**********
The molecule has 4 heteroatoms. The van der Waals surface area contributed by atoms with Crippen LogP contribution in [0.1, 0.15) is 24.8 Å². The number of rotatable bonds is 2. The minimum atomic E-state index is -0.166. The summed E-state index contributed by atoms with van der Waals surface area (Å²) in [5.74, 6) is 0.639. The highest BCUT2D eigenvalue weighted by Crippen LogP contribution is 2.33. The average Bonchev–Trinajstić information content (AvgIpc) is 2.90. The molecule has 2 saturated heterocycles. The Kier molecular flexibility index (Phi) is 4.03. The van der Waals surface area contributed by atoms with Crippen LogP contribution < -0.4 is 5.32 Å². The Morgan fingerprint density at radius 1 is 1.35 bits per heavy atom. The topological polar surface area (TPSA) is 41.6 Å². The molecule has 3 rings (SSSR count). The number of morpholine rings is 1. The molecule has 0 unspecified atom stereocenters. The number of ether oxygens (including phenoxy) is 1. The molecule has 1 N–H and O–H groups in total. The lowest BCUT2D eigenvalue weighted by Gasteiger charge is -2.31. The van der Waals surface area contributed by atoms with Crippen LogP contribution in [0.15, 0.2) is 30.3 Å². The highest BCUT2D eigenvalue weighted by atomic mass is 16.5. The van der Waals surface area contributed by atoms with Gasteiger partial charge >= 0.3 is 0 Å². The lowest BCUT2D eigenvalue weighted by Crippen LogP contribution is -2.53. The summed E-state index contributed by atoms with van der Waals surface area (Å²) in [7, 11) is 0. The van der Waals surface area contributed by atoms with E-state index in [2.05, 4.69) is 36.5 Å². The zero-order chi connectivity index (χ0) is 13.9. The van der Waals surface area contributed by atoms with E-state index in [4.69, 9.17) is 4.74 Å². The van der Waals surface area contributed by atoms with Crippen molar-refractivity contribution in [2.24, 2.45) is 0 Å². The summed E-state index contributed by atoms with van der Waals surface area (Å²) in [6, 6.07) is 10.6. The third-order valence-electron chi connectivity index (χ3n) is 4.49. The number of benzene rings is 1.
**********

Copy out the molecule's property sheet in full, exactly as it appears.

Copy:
The molecule has 4 heteroatoms. The van der Waals surface area contributed by atoms with Crippen LogP contribution in [0.1, 0.15) is 24.8 Å². The number of rotatable bonds is 2. The minimum atomic E-state index is -0.166. The summed E-state index contributed by atoms with van der Waals surface area (Å²) in [5.74, 6) is 0.639. The highest BCUT2D eigenvalue weighted by Crippen LogP contribution is 2.33. The average Bonchev–Trinajstić information content (AvgIpc) is 2.90. The molecule has 2 saturated heterocycles. The Kier molecular flexibility index (Phi) is 4.03. The van der Waals surface area contributed by atoms with Crippen LogP contribution < -0.4 is 5.32 Å². The Morgan fingerprint density at radius 1 is 1.35 bits per heavy atom. The topological polar surface area (TPSA) is 41.6 Å². The molecule has 3 rings (SSSR count). The number of morpholine rings is 1. The molecule has 0 unspecified atom stereocenters. The number of ether oxygens (including phenoxy) is 1. The molecule has 1 N–H and O–H groups in total. The lowest BCUT2D eigenvalue weighted by Gasteiger charge is -2.31. The van der Waals surface area contributed by atoms with Crippen LogP contribution in [0.15, 0.2) is 30.3 Å². The highest BCUT2D eigenvalue weighted by atomic mass is 16.5. The van der Waals surface area contributed by atoms with Gasteiger partial charge >= 0.3 is 0 Å². The lowest BCUT2D eigenvalue weighted by Crippen LogP contribution is -2.53. The summed E-state index contributed by atoms with van der Waals surface area (Å²) in [7, 11) is 0. The van der Waals surface area contributed by atoms with E-state index in [2.05, 4.69) is 36.5 Å². The zero-order chi connectivity index (χ0) is 13.9. The van der Waals surface area contributed by atoms with E-state index in [4.69, 9.17) is 4.74 Å². The van der Waals surface area contributed by atoms with Crippen molar-refractivity contribution in [2.24, 2.45) is 0 Å². The summed E-state index contributed by atoms with van der Waals surface area (Å²) in [6, 6.07) is 10.6. The third-order valence-electron chi connectivity index (χ3n) is 4.49. The number of benzene rings is 1.